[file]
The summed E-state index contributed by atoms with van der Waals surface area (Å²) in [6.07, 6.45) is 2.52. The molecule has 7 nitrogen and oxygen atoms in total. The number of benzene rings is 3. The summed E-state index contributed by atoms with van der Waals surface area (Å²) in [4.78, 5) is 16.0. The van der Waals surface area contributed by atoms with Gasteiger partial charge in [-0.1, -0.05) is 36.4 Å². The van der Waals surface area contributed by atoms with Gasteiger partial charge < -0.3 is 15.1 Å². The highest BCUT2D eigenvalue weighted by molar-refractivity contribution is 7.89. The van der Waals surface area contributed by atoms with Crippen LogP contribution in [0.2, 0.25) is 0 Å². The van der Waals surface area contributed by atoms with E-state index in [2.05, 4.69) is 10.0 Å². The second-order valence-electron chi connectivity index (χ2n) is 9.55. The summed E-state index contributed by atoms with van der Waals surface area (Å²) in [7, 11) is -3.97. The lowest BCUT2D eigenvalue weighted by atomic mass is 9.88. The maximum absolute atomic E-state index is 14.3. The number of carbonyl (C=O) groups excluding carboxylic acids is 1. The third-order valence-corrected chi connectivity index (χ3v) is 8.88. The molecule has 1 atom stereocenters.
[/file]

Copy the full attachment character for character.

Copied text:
The summed E-state index contributed by atoms with van der Waals surface area (Å²) in [6.07, 6.45) is 2.52. The molecule has 7 nitrogen and oxygen atoms in total. The number of benzene rings is 3. The summed E-state index contributed by atoms with van der Waals surface area (Å²) in [4.78, 5) is 16.0. The van der Waals surface area contributed by atoms with Gasteiger partial charge in [-0.1, -0.05) is 36.4 Å². The van der Waals surface area contributed by atoms with Gasteiger partial charge < -0.3 is 15.1 Å². The highest BCUT2D eigenvalue weighted by molar-refractivity contribution is 7.89. The van der Waals surface area contributed by atoms with Crippen LogP contribution in [0.2, 0.25) is 0 Å². The van der Waals surface area contributed by atoms with E-state index in [2.05, 4.69) is 10.0 Å². The second-order valence-electron chi connectivity index (χ2n) is 9.55. The summed E-state index contributed by atoms with van der Waals surface area (Å²) in [7, 11) is -3.97. The lowest BCUT2D eigenvalue weighted by atomic mass is 9.88. The maximum absolute atomic E-state index is 14.3. The number of carbonyl (C=O) groups excluding carboxylic acids is 1. The third-order valence-corrected chi connectivity index (χ3v) is 8.88. The molecule has 1 atom stereocenters.